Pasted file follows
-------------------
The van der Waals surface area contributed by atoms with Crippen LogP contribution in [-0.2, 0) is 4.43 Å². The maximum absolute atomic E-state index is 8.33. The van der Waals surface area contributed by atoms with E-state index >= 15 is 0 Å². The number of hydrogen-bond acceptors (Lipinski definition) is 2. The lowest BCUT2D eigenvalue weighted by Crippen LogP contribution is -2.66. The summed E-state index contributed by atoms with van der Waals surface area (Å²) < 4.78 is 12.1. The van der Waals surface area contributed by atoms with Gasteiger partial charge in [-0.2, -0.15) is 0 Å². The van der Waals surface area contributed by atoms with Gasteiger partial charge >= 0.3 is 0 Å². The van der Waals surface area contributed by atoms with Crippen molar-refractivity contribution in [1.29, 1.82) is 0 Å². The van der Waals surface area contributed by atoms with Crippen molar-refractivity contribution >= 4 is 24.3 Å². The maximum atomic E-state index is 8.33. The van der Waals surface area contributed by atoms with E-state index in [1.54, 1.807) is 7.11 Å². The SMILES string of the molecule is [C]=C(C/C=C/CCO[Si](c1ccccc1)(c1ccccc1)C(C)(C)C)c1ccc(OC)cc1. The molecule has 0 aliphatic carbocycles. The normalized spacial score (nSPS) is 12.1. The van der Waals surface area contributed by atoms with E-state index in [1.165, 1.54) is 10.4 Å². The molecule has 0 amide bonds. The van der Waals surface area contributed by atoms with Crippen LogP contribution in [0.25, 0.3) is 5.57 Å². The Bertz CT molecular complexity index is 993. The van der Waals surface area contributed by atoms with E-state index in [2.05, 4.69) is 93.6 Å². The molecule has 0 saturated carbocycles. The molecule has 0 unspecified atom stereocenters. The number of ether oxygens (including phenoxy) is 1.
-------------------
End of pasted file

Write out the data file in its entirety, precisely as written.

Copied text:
The van der Waals surface area contributed by atoms with Crippen LogP contribution in [-0.2, 0) is 4.43 Å². The maximum absolute atomic E-state index is 8.33. The van der Waals surface area contributed by atoms with E-state index >= 15 is 0 Å². The number of hydrogen-bond acceptors (Lipinski definition) is 2. The lowest BCUT2D eigenvalue weighted by Crippen LogP contribution is -2.66. The summed E-state index contributed by atoms with van der Waals surface area (Å²) < 4.78 is 12.1. The van der Waals surface area contributed by atoms with Gasteiger partial charge in [-0.2, -0.15) is 0 Å². The van der Waals surface area contributed by atoms with Gasteiger partial charge >= 0.3 is 0 Å². The van der Waals surface area contributed by atoms with Crippen molar-refractivity contribution in [1.29, 1.82) is 0 Å². The van der Waals surface area contributed by atoms with Crippen molar-refractivity contribution >= 4 is 24.3 Å². The maximum atomic E-state index is 8.33. The van der Waals surface area contributed by atoms with E-state index in [1.54, 1.807) is 7.11 Å². The SMILES string of the molecule is [C]=C(C/C=C/CCO[Si](c1ccccc1)(c1ccccc1)C(C)(C)C)c1ccc(OC)cc1. The molecule has 0 aliphatic carbocycles. The normalized spacial score (nSPS) is 12.1. The van der Waals surface area contributed by atoms with E-state index in [1.165, 1.54) is 10.4 Å². The molecule has 0 amide bonds. The van der Waals surface area contributed by atoms with Crippen LogP contribution in [0.25, 0.3) is 5.57 Å². The Bertz CT molecular complexity index is 993. The van der Waals surface area contributed by atoms with E-state index in [2.05, 4.69) is 93.6 Å². The molecule has 0 saturated carbocycles. The molecule has 0 unspecified atom stereocenters. The number of ether oxygens (including phenoxy) is 1.